With the view of a big increase in rail traffic coming from the Dawson-Callide Valley, especially the transport of coal from the Callide coalfields, and as the steep grade of the Razorback together with the time spent on connecting and disconnecting the rack engine considerably slowed down the service, it was decided to eliminate the rack section of the railway line and build a re-graded deviation line around the mountainside which could be operated by a standard locomotive engine. The deviation line has a gradient of 1:50 (compared with the rack section of 1:16.5).

The "deviation line" was opened on April 19, 1952. It was 6.5 miles (10.5 km) long and took 30 months to build and cost £350,000 ($700,000). The line was constructed by contractor Mr. W. Shapoloff, under supervision of resident engineer Mr. N.H. Walker. With the opening of coal mines in the Kianga-Moura area in the Dawson Valley to supply coal to Japan, it was necessary to have better and quicker haulage facilities to the port of Gladstone, so a line was built direct from Moura to Gladstone. The first coal train ran on this line on January 22, 1968 and the official opening of the line took place on March 9, 1968.

Coal-fired steam engines were gradually replaced by diesel-electric locomotives which were stationed, overhauled and maintained at the locomotive depot at Rockhampton. Previously, the coal-fired steam engines were repaired and maintained at the Mount Morgan locomotive depot.

The first diesel-electric locomotive to work through Mount Morgan was on 26 May, 1964. Steam train operations through Mount Morgan ceased in October 1967 and from this time on only diesel-electric locomotives operated through this centre.

The opening of the short direct line from Moura to Gladstone, which caused loss of rail traffic through Mount Morgan, and the change from steam engines to diesel-electric, which meant that engines were no longer maintained and serviced at Mount Morgan, all had a drastic effect on the need for Railway staff in the area and fewer employees were required. The Mount Morgan locomotive depot was closed down in 1967, as less traffic branch employees were needed to handle the reduced traffic. In 1956 there were 96 railway employees in the Mount Morgan area; in 1975 there were 27.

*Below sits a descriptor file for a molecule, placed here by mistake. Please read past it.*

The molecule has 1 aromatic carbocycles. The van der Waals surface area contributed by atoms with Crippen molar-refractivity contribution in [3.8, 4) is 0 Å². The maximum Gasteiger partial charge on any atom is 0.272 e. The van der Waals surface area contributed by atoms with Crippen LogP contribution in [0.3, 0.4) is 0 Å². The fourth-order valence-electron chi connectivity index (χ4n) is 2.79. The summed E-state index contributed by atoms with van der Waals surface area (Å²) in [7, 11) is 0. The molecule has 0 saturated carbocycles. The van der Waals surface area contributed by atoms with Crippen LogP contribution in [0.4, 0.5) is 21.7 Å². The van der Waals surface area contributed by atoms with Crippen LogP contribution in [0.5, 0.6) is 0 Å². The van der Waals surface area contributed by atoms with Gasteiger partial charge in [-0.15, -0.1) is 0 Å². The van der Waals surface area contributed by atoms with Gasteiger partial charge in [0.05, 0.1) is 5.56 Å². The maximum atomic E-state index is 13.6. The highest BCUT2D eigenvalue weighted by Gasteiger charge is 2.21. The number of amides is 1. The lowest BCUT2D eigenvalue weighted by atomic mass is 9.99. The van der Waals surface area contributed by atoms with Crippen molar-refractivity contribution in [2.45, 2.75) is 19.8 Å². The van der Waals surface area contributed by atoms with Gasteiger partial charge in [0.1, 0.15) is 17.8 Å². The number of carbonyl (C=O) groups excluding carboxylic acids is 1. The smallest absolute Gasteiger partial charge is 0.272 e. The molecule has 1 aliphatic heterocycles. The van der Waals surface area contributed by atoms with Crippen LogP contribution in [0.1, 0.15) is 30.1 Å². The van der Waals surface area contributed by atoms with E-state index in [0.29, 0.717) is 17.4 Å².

In 1974 the Mount Morgan Railway Station Building and the Railway water tank were classified by the National Trust of Queensland. On 22 November, 1975, plaques attached to the Railway Station and water tank by the Mount Morgan and District Historical Society were unveiled by the General Manager of the Queensland Railways Central Division, Mr. P.J. Goldston.

With activities at the Mount Morgan mine declining to a point where there was no outbound and little inbound traffic, and with the general traffic being limited, the costs associated with the retention of the depot at Mount Morgan were becoming too high to be economical, so in May 1984, the Mount Morgan Railway depot was downgraded to two employees, a stationmaster and a porter. Displaced employees were given the opportunity to apply for positions elsewhere and given financial assistance towards the cost of relocation, if required. Finally rail services from Rockhampton to Mount Morgan closed down on 1 August, 1987 and the line was removed.